Frequency selective surfaces (FSSs) are periodic arrays of conductive elements/patches that cause a particular reflection response when illuminated with high frequency electromagnetic energy. These arrays are used for high frequency filters and in antenna applications. We propose to use FSSs as multi-functional sensors. FSS sensors are unpowered, low-profile (thin), wireless and passive, and are interrogated remotely via low power microwave energy. These sensors can be embedded in non-conductive structures or surface mounted on conductive or non-conductive surfaces. They can be surface mounted at any point in the service life of a structure.
Microwaves penetrate through dielectrics, so FSS sensors can be interrogated through non-conductive materials such as paint, insulation, fiberglass, Kevlar etc. Multiple sensing parameters can be concurrently sensed through proper sensor design and interrogation, as was illustrated in Phase I via both simulation and experimental measurement of a prototype strain and temperature sensor. Phase I work included: completing a study on the effect of FSS dimensions and illumination footprint on achievable resolution; miniaturization was applied and shown to improve sensor response and resolution; modeling correctly predicted sensor ability to measure temperature and strain; FSS sensors and tensile test samples were constructed and bonded together; and thermal and mechanical testing were completed to empirically confirm capabilities and limitations.
In Phase II we plan to improve sensor materials and designs; address measuring ranges of strains and temperatures on varying surfaces; optimize FSS bonding methods; build and test a complete strain/temperature measurement prototype; test the system on structures (both visually available and covered by nonconductive materials) undergoing various loads and temperature changes; quantify capabilities and limitations; deliver the system to NASA Langley; and develop a commercialization plan.
A low profile (thin), un-powered, passive, wireless sensor that can be interrogated non-contact through coatings to monitor the underlying structures strain and shape change would have many applications. Some examples include NASA’s Human Exploration Operations programs such as: crew transportation systems; ISS support; Orion crew vehicle; deep space habitation; and Advanced Exploration Systems could all benefit from the proposed strain and temperature measuring system – especially for monitoring strain of structures through various outer coverings/coatings. The system could also be used to measure and assess deformation in multi-layer polymers, Nextel, ceramic fabrics etc such as those used in Whipple bumpers. It could also be used to assess creep/strain damage to pressure vessels through Kevlar and/or fiberglass composite overwrap. The system could also be applied to inspection of more Earthbound applications within the Safety, Security and Mission Services/Construction & Environmental Compliance and Restoration programs. It could monitor composite, elastomer, polymeric, ceramic and civil materials for degradation.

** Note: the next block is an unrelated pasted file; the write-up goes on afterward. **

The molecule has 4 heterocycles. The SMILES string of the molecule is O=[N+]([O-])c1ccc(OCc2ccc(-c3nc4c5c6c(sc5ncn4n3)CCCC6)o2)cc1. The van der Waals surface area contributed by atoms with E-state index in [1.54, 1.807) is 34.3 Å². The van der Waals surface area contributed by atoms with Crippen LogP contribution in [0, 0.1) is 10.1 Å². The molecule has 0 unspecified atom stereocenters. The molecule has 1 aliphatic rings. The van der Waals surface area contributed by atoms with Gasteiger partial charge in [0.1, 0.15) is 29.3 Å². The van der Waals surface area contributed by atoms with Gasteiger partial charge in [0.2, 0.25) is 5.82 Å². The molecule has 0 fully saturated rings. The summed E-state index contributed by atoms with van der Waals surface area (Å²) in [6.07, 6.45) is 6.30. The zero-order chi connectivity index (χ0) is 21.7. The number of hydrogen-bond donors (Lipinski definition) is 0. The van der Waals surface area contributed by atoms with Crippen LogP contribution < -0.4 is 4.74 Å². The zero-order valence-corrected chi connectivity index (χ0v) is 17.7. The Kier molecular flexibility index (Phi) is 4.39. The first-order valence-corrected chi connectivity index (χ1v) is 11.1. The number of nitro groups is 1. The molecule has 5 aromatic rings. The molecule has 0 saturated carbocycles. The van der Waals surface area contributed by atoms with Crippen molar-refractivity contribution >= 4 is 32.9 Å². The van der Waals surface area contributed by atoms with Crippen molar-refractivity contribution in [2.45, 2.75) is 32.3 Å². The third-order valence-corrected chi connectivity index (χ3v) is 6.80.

The United States faces a backlog of infrastructure inspections. FSS sensors provide a cost effective tool for providing long term monitoring of strains and deformations in structures such as bridges and dams. Because the sensors can be applied in a non-zero strain environment, the FSS sensors can be embedded on legacy infrastructure and can therefore provide the ability to monitor loads from that point on. According to the FHWA, there are 54,560 Structurally Deficient Bridges in the United States, plus another 47,619 bridges rated structurally poor. The system we propose to develop in this Phase II effort would allow bridge structures to be monitored over time, even if paint, fiberglass repairs, concrete or other patches are added to the structures. FSS sensors can be applied to architectural structures in areas that are prone to natural disasters. During these events the buildings may experience unnatural strain loading resulting in microcracking or deformations on structural components that are hidden from view. Using the remote sensing ability of this system can allow architectural engineers a glimpse into the any unseen damage the building may have suffered. FSS sensors can be incorporated into aerospace structures such as the fuselage or the wing skin. The quick, non-contact scanning of permanently placed FSS sensors would allow lifetime strain monitoring of the aircraft. This would assist in driving more efficient maintenance schedules.